Category: halloween

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Ghosts, Friendly and Otherwise

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While sometimes our stacks can certainly feel like they're haunted, the only ghosts we know live here are the ones in our books!  From Casper the Friendly Ghost to the Headless Horseman, our shelves are inhabited by a large variety of spirits.  We even have books claiming to be written by ghosts, such as the Ghost Epigrams of Oscar Wilde, and collections of ghost stories spanning the years.

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Automatic writing allows a person to channel the supernatural to produce written words without consciously writing.  In this case, allowing the figure of Lazar to write pages worth of witty epigrams from the spirit of Oscar Wilde.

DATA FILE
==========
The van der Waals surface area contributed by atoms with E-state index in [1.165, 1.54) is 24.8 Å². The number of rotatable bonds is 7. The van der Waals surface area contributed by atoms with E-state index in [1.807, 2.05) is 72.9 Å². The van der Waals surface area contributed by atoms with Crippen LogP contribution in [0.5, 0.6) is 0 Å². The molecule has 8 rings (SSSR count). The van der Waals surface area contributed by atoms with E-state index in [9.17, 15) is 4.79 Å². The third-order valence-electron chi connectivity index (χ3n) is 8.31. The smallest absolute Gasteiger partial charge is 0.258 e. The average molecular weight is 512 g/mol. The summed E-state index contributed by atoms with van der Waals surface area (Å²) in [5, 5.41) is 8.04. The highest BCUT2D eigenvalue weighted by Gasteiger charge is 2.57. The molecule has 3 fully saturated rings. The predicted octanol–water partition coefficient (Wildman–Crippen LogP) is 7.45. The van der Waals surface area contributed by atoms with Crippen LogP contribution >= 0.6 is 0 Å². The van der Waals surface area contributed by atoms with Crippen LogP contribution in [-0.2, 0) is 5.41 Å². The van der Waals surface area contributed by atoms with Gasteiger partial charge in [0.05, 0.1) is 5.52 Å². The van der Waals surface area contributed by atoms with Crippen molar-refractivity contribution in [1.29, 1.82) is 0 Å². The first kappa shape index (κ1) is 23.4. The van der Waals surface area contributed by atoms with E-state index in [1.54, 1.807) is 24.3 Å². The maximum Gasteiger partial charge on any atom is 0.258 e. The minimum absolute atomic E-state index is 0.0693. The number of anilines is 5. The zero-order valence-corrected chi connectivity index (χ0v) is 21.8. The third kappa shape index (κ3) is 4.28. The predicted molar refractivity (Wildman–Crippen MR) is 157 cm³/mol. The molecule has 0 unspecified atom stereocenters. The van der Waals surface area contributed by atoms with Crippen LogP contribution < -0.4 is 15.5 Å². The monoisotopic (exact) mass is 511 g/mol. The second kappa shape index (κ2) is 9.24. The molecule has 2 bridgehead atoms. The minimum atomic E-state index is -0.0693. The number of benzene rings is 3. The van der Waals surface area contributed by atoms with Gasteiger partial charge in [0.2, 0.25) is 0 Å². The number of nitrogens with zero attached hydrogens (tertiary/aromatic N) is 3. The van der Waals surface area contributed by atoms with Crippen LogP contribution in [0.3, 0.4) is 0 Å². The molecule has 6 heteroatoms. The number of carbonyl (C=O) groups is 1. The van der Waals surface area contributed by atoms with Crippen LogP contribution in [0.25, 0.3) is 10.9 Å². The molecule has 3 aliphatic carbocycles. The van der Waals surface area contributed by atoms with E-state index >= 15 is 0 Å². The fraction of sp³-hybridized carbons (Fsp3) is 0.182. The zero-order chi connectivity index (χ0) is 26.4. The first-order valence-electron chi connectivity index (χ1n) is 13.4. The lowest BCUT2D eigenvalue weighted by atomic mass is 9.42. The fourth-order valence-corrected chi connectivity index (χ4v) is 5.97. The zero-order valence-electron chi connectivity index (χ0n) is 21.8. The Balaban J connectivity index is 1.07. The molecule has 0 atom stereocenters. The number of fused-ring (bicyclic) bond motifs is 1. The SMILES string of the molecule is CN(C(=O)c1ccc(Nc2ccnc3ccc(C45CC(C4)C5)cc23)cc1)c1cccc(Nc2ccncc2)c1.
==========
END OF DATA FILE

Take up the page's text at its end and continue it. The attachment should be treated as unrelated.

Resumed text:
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In this pamphlet, a speech is recorded from the ghost of Lord Haversham, who was so disturbed by some of the carrying-ons of the Parliment that he returned as a ghost after his death to give this speech to the House of Lords in 1710.

ghosts0008 Even Holmes and Watson join the fray in the fight against evil spirits in these crossover comics that pit the famous consulting detective and his biographer against the opera ghost, or the Phantom of the Opera.

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One of the more well-known ghosts in American literature is that of the Headless Horseman from Washington Irving's short story "The Legend of Sleepy Hollow."  Also a terrifying figure in other European folktales, a common theme among all depictions is that, where this spirit shows up, death usually follows.

So if these books make you want to take up ghosthunting this October, you know who to call.  (Hint: it's us, Special Collections!)

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Posted in Comic Collection, Rare Book Collection, Special Collections

Bats, Rats, and Spiders

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Oh my!